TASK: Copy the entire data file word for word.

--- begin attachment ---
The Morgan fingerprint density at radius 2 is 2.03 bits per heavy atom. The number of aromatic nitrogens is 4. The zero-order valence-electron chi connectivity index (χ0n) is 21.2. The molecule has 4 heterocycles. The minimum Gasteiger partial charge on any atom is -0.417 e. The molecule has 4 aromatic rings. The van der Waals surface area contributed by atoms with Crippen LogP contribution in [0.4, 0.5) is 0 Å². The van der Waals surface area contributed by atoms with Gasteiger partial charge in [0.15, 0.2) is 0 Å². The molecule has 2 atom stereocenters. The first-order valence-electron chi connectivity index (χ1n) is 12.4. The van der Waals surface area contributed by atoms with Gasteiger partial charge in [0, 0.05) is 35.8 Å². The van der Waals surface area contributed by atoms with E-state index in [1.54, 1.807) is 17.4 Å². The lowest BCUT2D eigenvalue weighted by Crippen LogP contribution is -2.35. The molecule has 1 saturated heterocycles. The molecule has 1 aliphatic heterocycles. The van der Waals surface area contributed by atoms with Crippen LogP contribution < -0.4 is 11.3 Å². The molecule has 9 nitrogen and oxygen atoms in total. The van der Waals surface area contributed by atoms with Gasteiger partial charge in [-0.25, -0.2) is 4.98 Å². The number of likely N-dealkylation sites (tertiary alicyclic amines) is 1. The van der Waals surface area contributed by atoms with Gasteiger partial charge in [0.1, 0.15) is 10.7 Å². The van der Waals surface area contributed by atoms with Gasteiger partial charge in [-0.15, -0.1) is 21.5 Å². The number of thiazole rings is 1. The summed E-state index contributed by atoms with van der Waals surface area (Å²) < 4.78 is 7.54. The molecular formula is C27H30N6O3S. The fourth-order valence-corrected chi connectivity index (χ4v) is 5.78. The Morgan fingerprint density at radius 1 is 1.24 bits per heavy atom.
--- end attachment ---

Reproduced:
The Morgan fingerprint density at radius 2 is 2.03 bits per heavy atom. The number of aromatic nitrogens is 4. The zero-order valence-electron chi connectivity index (χ0n) is 21.2. The molecule has 4 heterocycles. The minimum Gasteiger partial charge on any atom is -0.417 e. The molecule has 4 aromatic rings. The van der Waals surface area contributed by atoms with Crippen LogP contribution in [0.4, 0.5) is 0 Å². The van der Waals surface area contributed by atoms with Gasteiger partial charge in [0.15, 0.2) is 0 Å². The molecule has 2 atom stereocenters. The first-order valence-electron chi connectivity index (χ1n) is 12.4. The van der Waals surface area contributed by atoms with Gasteiger partial charge in [0, 0.05) is 35.8 Å². The van der Waals surface area contributed by atoms with E-state index in [1.54, 1.807) is 17.4 Å². The lowest BCUT2D eigenvalue weighted by Crippen LogP contribution is -2.35. The molecule has 1 saturated heterocycles. The molecule has 1 aliphatic heterocycles. The van der Waals surface area contributed by atoms with Crippen LogP contribution < -0.4 is 11.3 Å². The molecule has 9 nitrogen and oxygen atoms in total. The van der Waals surface area contributed by atoms with Gasteiger partial charge in [-0.25, -0.2) is 4.98 Å². The number of likely N-dealkylation sites (tertiary alicyclic amines) is 1. The van der Waals surface area contributed by atoms with Gasteiger partial charge in [0.1, 0.15) is 10.7 Å². The van der Waals surface area contributed by atoms with Gasteiger partial charge in [-0.15, -0.1) is 21.5 Å². The number of thiazole rings is 1. The summed E-state index contributed by atoms with van der Waals surface area (Å²) < 4.78 is 7.54. The molecular formula is C27H30N6O3S. The fourth-order valence-corrected chi connectivity index (χ4v) is 5.78. The Morgan fingerprint density at radius 1 is 1.24 bits per heavy atom.